More Than Just A Snapshot: Brendan Ó Sé
Due to the nature of social networking, the single image is increasingly becoming the norm for photo websites and users’ showcases, rather than a full series of work or ‘project’.
The ability to catch a moment on your mobile phone and instantly upload to a photo-sharing site demonstrates the way mobile photography can be a very powerful tool in areas such as photojournalism. However, this ‘instantaneous’ culture can lead to the need to upload photos on a constant, and sometimes daily, basis meaning the storytelling of a narrative sequence of images is lost.
While there are many photography showcases built around a single image, this feature aims to showcase a story built around the photographer and their subject.
Brendan Ó Sé – Asia Spring 2012
Like most photographers, I am framing shots in my head all the time. I want to frame everything. Everything is a photographic opportunity. The locations I was in were simply amazing for street photography.
Asia is frenetic, chaotic. The momentum and surge of humanity you feel on the streets is powerful. You are swept up and swept along with it. Amidst this, I found moments of quiet; times when people, on their own, are lost in their thoughts, among the millions in big cities. I feel the images allow us to imagine the stories of those in the shots.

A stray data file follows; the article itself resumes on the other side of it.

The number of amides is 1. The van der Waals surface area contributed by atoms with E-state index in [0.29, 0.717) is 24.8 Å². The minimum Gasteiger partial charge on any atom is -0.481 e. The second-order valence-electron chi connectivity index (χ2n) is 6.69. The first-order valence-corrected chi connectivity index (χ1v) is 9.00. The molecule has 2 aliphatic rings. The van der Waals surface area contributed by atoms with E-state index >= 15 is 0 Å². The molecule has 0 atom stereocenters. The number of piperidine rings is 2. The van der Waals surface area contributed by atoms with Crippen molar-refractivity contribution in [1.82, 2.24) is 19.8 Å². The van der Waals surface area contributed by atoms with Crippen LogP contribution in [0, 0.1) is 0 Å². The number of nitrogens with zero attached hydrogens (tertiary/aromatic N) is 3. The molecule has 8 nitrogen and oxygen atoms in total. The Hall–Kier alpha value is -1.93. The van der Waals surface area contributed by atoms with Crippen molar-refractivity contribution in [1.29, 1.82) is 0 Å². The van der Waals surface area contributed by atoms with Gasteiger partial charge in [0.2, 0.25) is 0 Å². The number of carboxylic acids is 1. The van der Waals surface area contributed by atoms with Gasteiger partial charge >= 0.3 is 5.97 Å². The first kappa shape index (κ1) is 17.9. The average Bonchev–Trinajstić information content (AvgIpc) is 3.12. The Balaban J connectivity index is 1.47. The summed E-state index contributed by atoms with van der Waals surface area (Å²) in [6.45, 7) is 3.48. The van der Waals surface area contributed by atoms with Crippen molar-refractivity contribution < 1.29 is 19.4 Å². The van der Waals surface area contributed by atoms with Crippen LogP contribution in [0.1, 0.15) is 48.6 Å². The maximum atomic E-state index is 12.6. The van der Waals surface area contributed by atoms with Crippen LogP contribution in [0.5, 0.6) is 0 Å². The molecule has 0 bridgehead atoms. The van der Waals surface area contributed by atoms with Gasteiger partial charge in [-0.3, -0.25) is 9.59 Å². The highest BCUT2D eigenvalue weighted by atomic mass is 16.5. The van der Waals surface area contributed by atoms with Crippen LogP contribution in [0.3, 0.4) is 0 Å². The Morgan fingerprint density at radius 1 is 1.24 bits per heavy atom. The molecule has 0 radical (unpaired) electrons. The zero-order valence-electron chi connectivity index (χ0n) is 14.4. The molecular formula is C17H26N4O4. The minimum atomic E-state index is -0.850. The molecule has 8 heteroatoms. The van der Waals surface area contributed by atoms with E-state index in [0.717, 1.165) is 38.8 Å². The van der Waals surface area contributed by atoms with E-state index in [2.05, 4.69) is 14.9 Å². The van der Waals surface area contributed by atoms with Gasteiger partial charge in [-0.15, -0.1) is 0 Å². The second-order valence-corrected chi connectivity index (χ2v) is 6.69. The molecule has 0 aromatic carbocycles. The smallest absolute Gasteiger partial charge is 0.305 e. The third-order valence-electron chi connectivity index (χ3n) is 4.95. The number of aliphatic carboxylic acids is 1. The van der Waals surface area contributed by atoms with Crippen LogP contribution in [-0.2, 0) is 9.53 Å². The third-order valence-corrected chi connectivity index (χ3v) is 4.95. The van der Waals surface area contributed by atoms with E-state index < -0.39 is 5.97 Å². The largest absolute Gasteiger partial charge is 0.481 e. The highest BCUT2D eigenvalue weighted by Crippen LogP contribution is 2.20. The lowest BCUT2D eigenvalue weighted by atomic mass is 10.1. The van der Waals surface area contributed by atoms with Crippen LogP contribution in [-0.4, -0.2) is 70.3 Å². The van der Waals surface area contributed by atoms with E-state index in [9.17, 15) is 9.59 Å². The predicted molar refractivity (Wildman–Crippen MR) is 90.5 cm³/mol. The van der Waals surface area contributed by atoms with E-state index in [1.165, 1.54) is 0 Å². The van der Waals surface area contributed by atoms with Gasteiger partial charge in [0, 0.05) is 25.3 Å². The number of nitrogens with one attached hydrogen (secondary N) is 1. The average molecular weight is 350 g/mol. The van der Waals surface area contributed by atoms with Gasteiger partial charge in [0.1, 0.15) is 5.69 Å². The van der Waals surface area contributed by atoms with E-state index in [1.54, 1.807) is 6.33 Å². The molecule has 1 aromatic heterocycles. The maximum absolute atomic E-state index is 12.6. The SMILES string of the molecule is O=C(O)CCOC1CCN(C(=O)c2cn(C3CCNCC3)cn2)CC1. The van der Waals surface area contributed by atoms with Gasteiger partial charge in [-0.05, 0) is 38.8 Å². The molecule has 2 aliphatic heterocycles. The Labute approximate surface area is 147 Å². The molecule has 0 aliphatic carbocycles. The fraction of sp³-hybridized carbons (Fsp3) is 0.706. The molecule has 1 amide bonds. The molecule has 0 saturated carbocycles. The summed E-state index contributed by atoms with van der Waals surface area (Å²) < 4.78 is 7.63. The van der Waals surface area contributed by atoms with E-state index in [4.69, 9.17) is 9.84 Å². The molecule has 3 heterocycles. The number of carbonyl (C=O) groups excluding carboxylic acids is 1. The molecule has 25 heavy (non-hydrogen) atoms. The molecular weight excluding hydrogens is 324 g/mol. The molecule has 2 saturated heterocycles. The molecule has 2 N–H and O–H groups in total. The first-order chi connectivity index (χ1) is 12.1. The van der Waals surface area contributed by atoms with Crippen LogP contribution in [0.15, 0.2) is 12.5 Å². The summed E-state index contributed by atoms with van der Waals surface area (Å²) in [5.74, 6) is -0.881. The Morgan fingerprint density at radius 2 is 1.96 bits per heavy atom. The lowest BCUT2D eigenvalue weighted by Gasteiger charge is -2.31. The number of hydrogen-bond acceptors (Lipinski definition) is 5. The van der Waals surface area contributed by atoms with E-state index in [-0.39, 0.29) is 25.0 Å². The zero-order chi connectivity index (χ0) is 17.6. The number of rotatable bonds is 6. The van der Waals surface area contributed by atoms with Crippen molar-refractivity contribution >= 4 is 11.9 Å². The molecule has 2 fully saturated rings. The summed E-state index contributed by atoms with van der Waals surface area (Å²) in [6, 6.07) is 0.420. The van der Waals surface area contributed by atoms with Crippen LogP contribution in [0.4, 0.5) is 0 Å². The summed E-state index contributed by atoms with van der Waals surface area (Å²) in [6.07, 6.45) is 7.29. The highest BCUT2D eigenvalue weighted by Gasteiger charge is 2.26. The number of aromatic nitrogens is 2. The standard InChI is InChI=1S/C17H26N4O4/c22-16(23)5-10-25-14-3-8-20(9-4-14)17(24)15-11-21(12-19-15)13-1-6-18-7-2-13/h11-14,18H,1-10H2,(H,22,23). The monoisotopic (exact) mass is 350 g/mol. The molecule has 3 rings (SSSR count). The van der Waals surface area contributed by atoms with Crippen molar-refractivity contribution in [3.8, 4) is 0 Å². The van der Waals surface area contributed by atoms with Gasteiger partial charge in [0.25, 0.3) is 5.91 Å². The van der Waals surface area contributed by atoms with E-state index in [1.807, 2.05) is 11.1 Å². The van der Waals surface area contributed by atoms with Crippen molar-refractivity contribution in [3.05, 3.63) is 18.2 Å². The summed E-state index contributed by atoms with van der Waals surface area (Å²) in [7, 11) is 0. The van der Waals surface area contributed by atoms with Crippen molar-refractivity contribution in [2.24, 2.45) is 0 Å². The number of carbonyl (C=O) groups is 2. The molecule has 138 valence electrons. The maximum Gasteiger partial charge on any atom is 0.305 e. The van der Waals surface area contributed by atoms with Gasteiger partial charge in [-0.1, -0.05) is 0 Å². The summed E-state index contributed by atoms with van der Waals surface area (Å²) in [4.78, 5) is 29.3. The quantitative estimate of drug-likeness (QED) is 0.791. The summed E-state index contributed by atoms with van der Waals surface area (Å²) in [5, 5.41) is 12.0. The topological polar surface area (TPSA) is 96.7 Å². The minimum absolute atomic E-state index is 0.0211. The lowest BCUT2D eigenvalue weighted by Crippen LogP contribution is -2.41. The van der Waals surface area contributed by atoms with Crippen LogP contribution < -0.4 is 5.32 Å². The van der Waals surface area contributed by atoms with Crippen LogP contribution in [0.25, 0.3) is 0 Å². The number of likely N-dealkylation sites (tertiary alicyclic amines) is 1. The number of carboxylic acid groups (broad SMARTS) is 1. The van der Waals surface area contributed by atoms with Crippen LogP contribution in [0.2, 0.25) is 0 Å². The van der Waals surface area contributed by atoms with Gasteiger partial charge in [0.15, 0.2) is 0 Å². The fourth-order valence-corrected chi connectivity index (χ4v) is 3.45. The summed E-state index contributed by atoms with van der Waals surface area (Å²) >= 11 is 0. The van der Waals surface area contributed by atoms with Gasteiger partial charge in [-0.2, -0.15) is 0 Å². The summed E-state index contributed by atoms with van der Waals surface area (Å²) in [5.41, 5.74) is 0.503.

This was the first time for me to see the potential of the iPhone as a camera. I found myself on the streets of Hong Kong, Hanoi, Seoul, Busan, Kyoto and Tokyo overwhelmed by the photographic possibilities. I was lugging the big DSLR with me, but I found the iPhone was perfect for shooting street. It was small, it was discreet and it could get in close and capture those instants so much better than the intrusive DSLR.
That trip introduced me to mobile photography. When I came back I began to post regularly on my other Flickr account, the one I set up just for iPhone shots. I also began to become involved in Flickr groups for mobile images and I began to learn from other mobile street photographers. The iPhone is the best camera for street work. It takes great images. It gets you in close and there are some wonderful apps out there to enhance the images. In saying that, I mostly use Instagram, and from time to time, Snapseed.View the Asia Spring 2012 set of images on Flickr